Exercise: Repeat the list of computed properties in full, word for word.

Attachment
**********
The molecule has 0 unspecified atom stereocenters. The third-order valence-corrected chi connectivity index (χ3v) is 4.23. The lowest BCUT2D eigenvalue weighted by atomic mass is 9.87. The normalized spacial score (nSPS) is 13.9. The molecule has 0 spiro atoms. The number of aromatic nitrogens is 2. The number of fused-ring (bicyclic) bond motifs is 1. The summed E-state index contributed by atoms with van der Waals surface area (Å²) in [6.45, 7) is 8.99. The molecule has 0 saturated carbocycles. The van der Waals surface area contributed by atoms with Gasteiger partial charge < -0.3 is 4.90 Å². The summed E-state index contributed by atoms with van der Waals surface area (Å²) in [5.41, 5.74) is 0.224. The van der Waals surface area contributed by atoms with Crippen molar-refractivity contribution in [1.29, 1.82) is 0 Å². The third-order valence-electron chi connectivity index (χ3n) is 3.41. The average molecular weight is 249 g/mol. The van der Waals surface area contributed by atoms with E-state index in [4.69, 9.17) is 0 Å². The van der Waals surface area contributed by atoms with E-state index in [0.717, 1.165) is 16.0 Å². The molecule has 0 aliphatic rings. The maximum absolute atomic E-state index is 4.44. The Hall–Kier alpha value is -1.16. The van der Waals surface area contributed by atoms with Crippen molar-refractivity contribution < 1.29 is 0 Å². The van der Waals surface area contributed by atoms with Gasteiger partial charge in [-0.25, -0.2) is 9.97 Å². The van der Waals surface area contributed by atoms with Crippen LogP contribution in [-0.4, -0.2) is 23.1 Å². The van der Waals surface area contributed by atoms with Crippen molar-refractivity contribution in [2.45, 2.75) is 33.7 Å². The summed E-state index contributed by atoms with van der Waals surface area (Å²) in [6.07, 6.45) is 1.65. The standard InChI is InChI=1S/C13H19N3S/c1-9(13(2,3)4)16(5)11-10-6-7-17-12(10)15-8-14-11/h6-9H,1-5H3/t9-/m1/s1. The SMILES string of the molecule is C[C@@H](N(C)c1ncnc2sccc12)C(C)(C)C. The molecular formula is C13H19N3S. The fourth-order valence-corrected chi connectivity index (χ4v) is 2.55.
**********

The molecule has 0 unspecified atom stereocenters. The third-order valence-corrected chi connectivity index (χ3v) is 4.23. The lowest BCUT2D eigenvalue weighted by atomic mass is 9.87. The normalized spacial score (nSPS) is 13.9. The molecule has 0 spiro atoms. The number of aromatic nitrogens is 2. The number of fused-ring (bicyclic) bond motifs is 1. The summed E-state index contributed by atoms with van der Waals surface area (Å²) in [6.45, 7) is 8.99. The molecule has 0 saturated carbocycles. The van der Waals surface area contributed by atoms with Gasteiger partial charge < -0.3 is 4.90 Å². The summed E-state index contributed by atoms with van der Waals surface area (Å²) in [5.41, 5.74) is 0.224. The van der Waals surface area contributed by atoms with Crippen molar-refractivity contribution in [1.29, 1.82) is 0 Å². The third-order valence-electron chi connectivity index (χ3n) is 3.41. The average molecular weight is 249 g/mol. The van der Waals surface area contributed by atoms with E-state index in [4.69, 9.17) is 0 Å². The van der Waals surface area contributed by atoms with E-state index in [0.717, 1.165) is 16.0 Å². The molecule has 0 aliphatic rings. The maximum absolute atomic E-state index is 4.44. The Hall–Kier alpha value is -1.16. The van der Waals surface area contributed by atoms with Crippen molar-refractivity contribution < 1.29 is 0 Å². The van der Waals surface area contributed by atoms with Gasteiger partial charge in [-0.25, -0.2) is 9.97 Å². The van der Waals surface area contributed by atoms with Crippen LogP contribution in [-0.4, -0.2) is 23.1 Å². The van der Waals surface area contributed by atoms with Crippen molar-refractivity contribution in [2.45, 2.75) is 33.7 Å². The summed E-state index contributed by atoms with van der Waals surface area (Å²) in [6.07, 6.45) is 1.65. The standard InChI is InChI=1S/C13H19N3S/c1-9(13(2,3)4)16(5)11-10-6-7-17-12(10)15-8-14-11/h6-9H,1-5H3/t9-/m1/s1. The SMILES string of the molecule is C[C@@H](N(C)c1ncnc2sccc12)C(C)(C)C. The molecular formula is C13H19N3S. The fourth-order valence-corrected chi connectivity index (χ4v) is 2.55.